Ever since achieving independence in 1956 Tunisia has had conscription.   
According to art. 15 of the 1987 constitution, "the defence of the fatherland and its territorial integrity is a sacred duty of every citizen". 
The present legal basis is not quite clear.
Compulsory military service is prescribed by the 31 May 1967 Military Service Law (Act no. 67-19), and the 19 February 1975 National Service Law (Act no. 75-8).  
The latter was replaced by the 14 March 1989 National Service Law (Act no. 89-51).  
Furthermore the 8 March 1978 Civilian Service Law (Act no. 78-22) prescribed compulsory civilian service, but according to the government in 1993 this law "has as good as fallen into disuse." Another source states that this law is temporarily suspended.  
All men aged 20 are liable for military service.  
Military service lasts for 12 months.   
Recruits initially receive a three-month basic training followed by a three-month specialised training. Thereafter they serve for another six months. 
It seems possible to perform a part of the military service in unarmed service. According to the government in 1994, "young Tunisians may perform national service in the form of individual assignments in cases of necessity and according to clearly defined rules." 
Another government report states that "the men called up for military service (...) are assigned to either military service or national service; the latter receive the three months' basic military training, after which they are individually or collectively assigned to development units organised along military lines, for participation in projects forming part of the national development plan, particularly in rural areas or priority development areas."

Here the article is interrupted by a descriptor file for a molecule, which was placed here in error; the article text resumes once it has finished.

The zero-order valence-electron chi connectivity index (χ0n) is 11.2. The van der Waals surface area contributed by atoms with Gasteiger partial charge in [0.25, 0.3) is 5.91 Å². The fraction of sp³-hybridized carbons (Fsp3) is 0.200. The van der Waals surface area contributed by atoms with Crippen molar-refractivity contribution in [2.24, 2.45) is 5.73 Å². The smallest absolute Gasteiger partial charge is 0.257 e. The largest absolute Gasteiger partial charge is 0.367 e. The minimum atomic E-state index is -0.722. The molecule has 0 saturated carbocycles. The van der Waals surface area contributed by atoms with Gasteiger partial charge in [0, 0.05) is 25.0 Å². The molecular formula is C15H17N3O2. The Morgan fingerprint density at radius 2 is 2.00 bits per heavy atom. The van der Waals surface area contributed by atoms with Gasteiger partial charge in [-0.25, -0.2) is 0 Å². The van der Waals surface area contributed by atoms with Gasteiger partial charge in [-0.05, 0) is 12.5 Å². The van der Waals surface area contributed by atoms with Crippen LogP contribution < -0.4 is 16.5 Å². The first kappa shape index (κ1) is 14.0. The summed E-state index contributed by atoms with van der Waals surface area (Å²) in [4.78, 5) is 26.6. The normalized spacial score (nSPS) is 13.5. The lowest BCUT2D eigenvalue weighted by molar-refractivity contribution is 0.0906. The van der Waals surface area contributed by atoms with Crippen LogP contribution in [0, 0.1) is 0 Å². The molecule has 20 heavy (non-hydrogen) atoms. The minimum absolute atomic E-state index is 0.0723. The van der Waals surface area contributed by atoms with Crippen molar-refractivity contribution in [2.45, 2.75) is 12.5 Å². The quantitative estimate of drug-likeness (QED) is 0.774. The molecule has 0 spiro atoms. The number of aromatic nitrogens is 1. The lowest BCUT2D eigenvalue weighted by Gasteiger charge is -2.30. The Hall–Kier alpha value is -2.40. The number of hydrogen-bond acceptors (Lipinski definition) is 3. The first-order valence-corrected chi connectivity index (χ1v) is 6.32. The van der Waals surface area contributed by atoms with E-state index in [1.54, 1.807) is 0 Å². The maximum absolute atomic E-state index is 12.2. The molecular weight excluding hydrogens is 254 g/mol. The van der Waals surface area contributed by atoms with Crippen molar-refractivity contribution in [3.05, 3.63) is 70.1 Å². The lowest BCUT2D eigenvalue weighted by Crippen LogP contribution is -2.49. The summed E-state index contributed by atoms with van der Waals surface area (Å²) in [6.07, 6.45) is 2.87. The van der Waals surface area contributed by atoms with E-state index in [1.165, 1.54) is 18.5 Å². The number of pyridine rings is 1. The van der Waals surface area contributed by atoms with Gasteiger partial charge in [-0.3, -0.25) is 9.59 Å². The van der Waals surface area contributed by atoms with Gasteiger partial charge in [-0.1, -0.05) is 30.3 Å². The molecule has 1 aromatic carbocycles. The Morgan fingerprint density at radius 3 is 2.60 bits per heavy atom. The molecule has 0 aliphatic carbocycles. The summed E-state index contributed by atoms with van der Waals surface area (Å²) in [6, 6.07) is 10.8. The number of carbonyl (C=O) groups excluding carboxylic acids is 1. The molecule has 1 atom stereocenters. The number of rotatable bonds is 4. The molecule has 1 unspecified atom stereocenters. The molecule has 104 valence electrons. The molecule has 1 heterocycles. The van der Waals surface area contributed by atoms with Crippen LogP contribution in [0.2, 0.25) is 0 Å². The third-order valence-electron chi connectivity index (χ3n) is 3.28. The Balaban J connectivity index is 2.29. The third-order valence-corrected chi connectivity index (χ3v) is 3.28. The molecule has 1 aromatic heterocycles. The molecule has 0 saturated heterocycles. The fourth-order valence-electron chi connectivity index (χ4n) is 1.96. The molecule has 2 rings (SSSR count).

postponement and exemption
Postponement until the age of 28 is possible for students, family breadwinners and those residing abroad. The latter, when returning to Tunisia, must still perform military service.  
Exemption is possible only on the grounds of "medically confirmed cases of physical disability". 
For some it has been possible to get exempted by paying. The 1975 National Service Law allowed conscripts with a job to discharge their military obligations while keeping their employment by paying the difference between their salary and a serving conscript's pay. Conscripts doing so came under military jurisdiction for civil infractions and were no longer allowed to be member of the national trade union or of a political organisation. 
This way of performing military service has often been referred to as "alternative service", but it is not known whether it still exists under the 1989 National Service Law.
In practice most conscripts are drawn from depressed areas, because it is difficult for young men without a viable means of living, or ways to perform so-called alternative service, to avoid military conscription. 
The composition of the armed forces therefore mirror the national inequality: the officer corps mainly stem from the coastal regions and the capital city, while the conscripted troops mainly come from the underdeveloped areas in the south. 
For volunteers, the minimum recruitment age is 18. 
In February 1991, following demonstrations, 460 students, including some who had already completed their military service and some who were classed as unfit, were forcibly recruited. They were released in April and June of the same year. 
There were also reports of forced recruitment in 1980.